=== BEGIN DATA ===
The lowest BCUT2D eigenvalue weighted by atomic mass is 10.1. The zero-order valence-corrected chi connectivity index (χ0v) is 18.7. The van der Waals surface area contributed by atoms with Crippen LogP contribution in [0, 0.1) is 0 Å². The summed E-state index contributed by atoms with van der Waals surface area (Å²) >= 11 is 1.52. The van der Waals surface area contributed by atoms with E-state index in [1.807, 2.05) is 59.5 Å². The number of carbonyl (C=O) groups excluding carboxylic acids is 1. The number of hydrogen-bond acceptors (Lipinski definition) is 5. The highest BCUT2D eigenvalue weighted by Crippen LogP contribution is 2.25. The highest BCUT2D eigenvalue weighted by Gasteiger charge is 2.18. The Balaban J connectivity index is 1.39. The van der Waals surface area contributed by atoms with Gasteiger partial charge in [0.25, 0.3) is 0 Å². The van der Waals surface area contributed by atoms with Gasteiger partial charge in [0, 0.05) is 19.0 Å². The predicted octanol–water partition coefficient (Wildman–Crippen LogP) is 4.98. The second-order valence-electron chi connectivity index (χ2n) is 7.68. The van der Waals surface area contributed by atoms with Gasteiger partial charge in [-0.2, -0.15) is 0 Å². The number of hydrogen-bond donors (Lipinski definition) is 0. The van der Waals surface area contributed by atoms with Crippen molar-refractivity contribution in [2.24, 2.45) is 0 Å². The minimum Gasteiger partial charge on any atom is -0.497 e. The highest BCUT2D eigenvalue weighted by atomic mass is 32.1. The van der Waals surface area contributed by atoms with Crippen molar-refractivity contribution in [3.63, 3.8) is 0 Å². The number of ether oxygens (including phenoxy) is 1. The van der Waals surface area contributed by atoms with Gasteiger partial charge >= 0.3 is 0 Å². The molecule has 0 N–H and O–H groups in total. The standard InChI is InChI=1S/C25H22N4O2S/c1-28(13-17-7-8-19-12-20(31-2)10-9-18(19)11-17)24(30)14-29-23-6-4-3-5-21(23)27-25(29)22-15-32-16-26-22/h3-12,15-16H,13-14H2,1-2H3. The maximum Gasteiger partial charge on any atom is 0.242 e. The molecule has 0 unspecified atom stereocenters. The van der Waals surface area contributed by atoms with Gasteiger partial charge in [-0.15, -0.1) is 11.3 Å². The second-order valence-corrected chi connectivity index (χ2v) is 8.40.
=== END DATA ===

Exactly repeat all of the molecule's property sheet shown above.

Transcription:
The lowest BCUT2D eigenvalue weighted by atomic mass is 10.1. The zero-order valence-corrected chi connectivity index (χ0v) is 18.7. The van der Waals surface area contributed by atoms with Crippen LogP contribution in [0, 0.1) is 0 Å². The summed E-state index contributed by atoms with van der Waals surface area (Å²) >= 11 is 1.52. The van der Waals surface area contributed by atoms with E-state index in [1.807, 2.05) is 59.5 Å². The number of carbonyl (C=O) groups excluding carboxylic acids is 1. The number of hydrogen-bond acceptors (Lipinski definition) is 5. The highest BCUT2D eigenvalue weighted by Crippen LogP contribution is 2.25. The highest BCUT2D eigenvalue weighted by Gasteiger charge is 2.18. The Balaban J connectivity index is 1.39. The van der Waals surface area contributed by atoms with Gasteiger partial charge in [0.25, 0.3) is 0 Å². The van der Waals surface area contributed by atoms with Gasteiger partial charge in [0, 0.05) is 19.0 Å². The predicted octanol–water partition coefficient (Wildman–Crippen LogP) is 4.98. The second-order valence-electron chi connectivity index (χ2n) is 7.68. The van der Waals surface area contributed by atoms with Gasteiger partial charge in [-0.2, -0.15) is 0 Å². The number of hydrogen-bond donors (Lipinski definition) is 0. The van der Waals surface area contributed by atoms with Crippen molar-refractivity contribution in [2.24, 2.45) is 0 Å². The minimum Gasteiger partial charge on any atom is -0.497 e. The highest BCUT2D eigenvalue weighted by atomic mass is 32.1. The van der Waals surface area contributed by atoms with Crippen molar-refractivity contribution in [3.63, 3.8) is 0 Å². The number of ether oxygens (including phenoxy) is 1. The van der Waals surface area contributed by atoms with Gasteiger partial charge >= 0.3 is 0 Å². The molecule has 0 N–H and O–H groups in total. The standard InChI is InChI=1S/C25H22N4O2S/c1-28(13-17-7-8-19-12-20(31-2)10-9-18(19)11-17)24(30)14-29-23-6-4-3-5-21(23)27-25(29)22-15-32-16-26-22/h3-12,15-16H,13-14H2,1-2H3. The maximum Gasteiger partial charge on any atom is 0.242 e. The molecule has 0 unspecified atom stereocenters. The van der Waals surface area contributed by atoms with Gasteiger partial charge in [-0.15, -0.1) is 11.3 Å². The second-order valence-corrected chi connectivity index (χ2v) is 8.40.